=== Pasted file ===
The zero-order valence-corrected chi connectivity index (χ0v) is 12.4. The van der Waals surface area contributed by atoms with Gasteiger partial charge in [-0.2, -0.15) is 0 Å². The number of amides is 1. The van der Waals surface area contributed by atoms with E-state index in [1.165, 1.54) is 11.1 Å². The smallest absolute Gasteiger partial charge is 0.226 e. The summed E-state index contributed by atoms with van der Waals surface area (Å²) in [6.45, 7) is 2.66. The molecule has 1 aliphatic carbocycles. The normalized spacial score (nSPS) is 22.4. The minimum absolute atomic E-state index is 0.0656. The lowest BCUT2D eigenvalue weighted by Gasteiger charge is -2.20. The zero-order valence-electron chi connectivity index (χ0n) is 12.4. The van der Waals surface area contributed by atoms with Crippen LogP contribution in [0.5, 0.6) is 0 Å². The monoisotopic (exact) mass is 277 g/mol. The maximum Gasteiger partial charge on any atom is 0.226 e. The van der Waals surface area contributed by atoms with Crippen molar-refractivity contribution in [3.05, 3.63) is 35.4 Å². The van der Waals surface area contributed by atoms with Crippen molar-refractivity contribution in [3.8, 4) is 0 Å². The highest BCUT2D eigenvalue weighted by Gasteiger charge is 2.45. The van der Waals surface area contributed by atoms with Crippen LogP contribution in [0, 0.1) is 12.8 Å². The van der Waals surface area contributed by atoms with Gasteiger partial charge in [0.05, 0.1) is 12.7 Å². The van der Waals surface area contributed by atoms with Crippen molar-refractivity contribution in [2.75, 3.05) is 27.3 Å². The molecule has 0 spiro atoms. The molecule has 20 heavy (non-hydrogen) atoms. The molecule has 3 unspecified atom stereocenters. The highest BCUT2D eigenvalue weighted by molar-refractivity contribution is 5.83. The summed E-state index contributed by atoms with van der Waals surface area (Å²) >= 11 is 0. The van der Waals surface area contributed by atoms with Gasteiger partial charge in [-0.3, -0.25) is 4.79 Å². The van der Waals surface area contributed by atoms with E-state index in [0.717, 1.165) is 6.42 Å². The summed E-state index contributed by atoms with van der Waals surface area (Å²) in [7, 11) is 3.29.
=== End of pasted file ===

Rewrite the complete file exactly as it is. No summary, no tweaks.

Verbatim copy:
The zero-order valence-corrected chi connectivity index (χ0v) is 12.4. The van der Waals surface area contributed by atoms with Gasteiger partial charge in [-0.2, -0.15) is 0 Å². The number of amides is 1. The van der Waals surface area contributed by atoms with E-state index in [1.165, 1.54) is 11.1 Å². The smallest absolute Gasteiger partial charge is 0.226 e. The summed E-state index contributed by atoms with van der Waals surface area (Å²) in [6.45, 7) is 2.66. The molecule has 1 aliphatic carbocycles. The normalized spacial score (nSPS) is 22.4. The minimum absolute atomic E-state index is 0.0656. The lowest BCUT2D eigenvalue weighted by Gasteiger charge is -2.20. The zero-order valence-electron chi connectivity index (χ0n) is 12.4. The van der Waals surface area contributed by atoms with Crippen LogP contribution in [0.5, 0.6) is 0 Å². The monoisotopic (exact) mass is 277 g/mol. The maximum Gasteiger partial charge on any atom is 0.226 e. The van der Waals surface area contributed by atoms with Crippen molar-refractivity contribution in [3.05, 3.63) is 35.4 Å². The van der Waals surface area contributed by atoms with Crippen molar-refractivity contribution in [3.8, 4) is 0 Å². The highest BCUT2D eigenvalue weighted by Gasteiger charge is 2.45. The van der Waals surface area contributed by atoms with Crippen LogP contribution in [0, 0.1) is 12.8 Å². The van der Waals surface area contributed by atoms with Gasteiger partial charge in [0.05, 0.1) is 12.7 Å². The van der Waals surface area contributed by atoms with Crippen molar-refractivity contribution in [2.75, 3.05) is 27.3 Å². The molecule has 0 spiro atoms. The molecule has 20 heavy (non-hydrogen) atoms. The molecule has 3 unspecified atom stereocenters. The highest BCUT2D eigenvalue weighted by molar-refractivity contribution is 5.83. The summed E-state index contributed by atoms with van der Waals surface area (Å²) >= 11 is 0. The van der Waals surface area contributed by atoms with Gasteiger partial charge in [-0.3, -0.25) is 4.79 Å². The van der Waals surface area contributed by atoms with E-state index in [0.717, 1.165) is 6.42 Å². The summed E-state index contributed by atoms with van der Waals surface area (Å²) in [7, 11) is 3.29.